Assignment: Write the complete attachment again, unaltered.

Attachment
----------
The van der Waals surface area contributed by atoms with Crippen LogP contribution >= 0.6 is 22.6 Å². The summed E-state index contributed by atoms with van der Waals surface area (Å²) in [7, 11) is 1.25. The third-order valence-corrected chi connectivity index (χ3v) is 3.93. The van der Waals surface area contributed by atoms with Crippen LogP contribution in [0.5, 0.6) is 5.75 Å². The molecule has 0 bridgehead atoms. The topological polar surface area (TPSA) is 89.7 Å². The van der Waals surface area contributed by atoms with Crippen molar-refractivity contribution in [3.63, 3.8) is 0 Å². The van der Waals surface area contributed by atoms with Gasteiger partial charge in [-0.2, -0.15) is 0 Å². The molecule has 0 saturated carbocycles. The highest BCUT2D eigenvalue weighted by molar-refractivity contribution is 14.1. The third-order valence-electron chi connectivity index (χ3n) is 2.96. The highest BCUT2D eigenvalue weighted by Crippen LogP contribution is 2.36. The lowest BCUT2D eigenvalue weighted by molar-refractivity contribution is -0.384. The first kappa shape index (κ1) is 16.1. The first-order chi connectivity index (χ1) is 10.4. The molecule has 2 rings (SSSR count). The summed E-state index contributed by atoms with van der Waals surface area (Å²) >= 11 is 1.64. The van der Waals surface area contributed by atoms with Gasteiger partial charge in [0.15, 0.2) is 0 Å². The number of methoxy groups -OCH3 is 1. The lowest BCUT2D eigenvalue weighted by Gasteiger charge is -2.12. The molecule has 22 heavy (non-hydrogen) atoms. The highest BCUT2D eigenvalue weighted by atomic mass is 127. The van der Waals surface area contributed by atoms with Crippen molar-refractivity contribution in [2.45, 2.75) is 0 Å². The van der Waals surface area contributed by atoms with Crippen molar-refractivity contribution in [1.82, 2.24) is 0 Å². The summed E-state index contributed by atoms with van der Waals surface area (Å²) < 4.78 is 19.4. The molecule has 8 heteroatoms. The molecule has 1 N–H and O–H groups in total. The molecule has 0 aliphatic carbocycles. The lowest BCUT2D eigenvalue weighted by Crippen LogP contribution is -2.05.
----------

The van der Waals surface area contributed by atoms with Crippen LogP contribution >= 0.6 is 22.6 Å². The summed E-state index contributed by atoms with van der Waals surface area (Å²) in [7, 11) is 1.25. The third-order valence-corrected chi connectivity index (χ3v) is 3.93. The van der Waals surface area contributed by atoms with Crippen LogP contribution in [0.5, 0.6) is 5.75 Å². The molecule has 0 bridgehead atoms. The topological polar surface area (TPSA) is 89.7 Å². The van der Waals surface area contributed by atoms with Crippen molar-refractivity contribution in [3.63, 3.8) is 0 Å². The van der Waals surface area contributed by atoms with Gasteiger partial charge in [-0.2, -0.15) is 0 Å². The molecule has 0 saturated carbocycles. The highest BCUT2D eigenvalue weighted by molar-refractivity contribution is 14.1. The third-order valence-electron chi connectivity index (χ3n) is 2.96. The highest BCUT2D eigenvalue weighted by Crippen LogP contribution is 2.36. The lowest BCUT2D eigenvalue weighted by molar-refractivity contribution is -0.384. The first kappa shape index (κ1) is 16.1. The first-order chi connectivity index (χ1) is 10.4. The molecule has 2 rings (SSSR count). The summed E-state index contributed by atoms with van der Waals surface area (Å²) >= 11 is 1.64. The van der Waals surface area contributed by atoms with Gasteiger partial charge in [0.15, 0.2) is 0 Å². The number of methoxy groups -OCH3 is 1. The lowest BCUT2D eigenvalue weighted by Gasteiger charge is -2.12. The molecule has 22 heavy (non-hydrogen) atoms. The highest BCUT2D eigenvalue weighted by atomic mass is 127. The van der Waals surface area contributed by atoms with Crippen molar-refractivity contribution in [2.45, 2.75) is 0 Å². The van der Waals surface area contributed by atoms with Crippen molar-refractivity contribution in [1.82, 2.24) is 0 Å². The summed E-state index contributed by atoms with van der Waals surface area (Å²) < 4.78 is 19.4. The molecule has 8 heteroatoms. The molecule has 1 N–H and O–H groups in total. The molecule has 0 aliphatic carbocycles. The lowest BCUT2D eigenvalue weighted by Crippen LogP contribution is -2.05.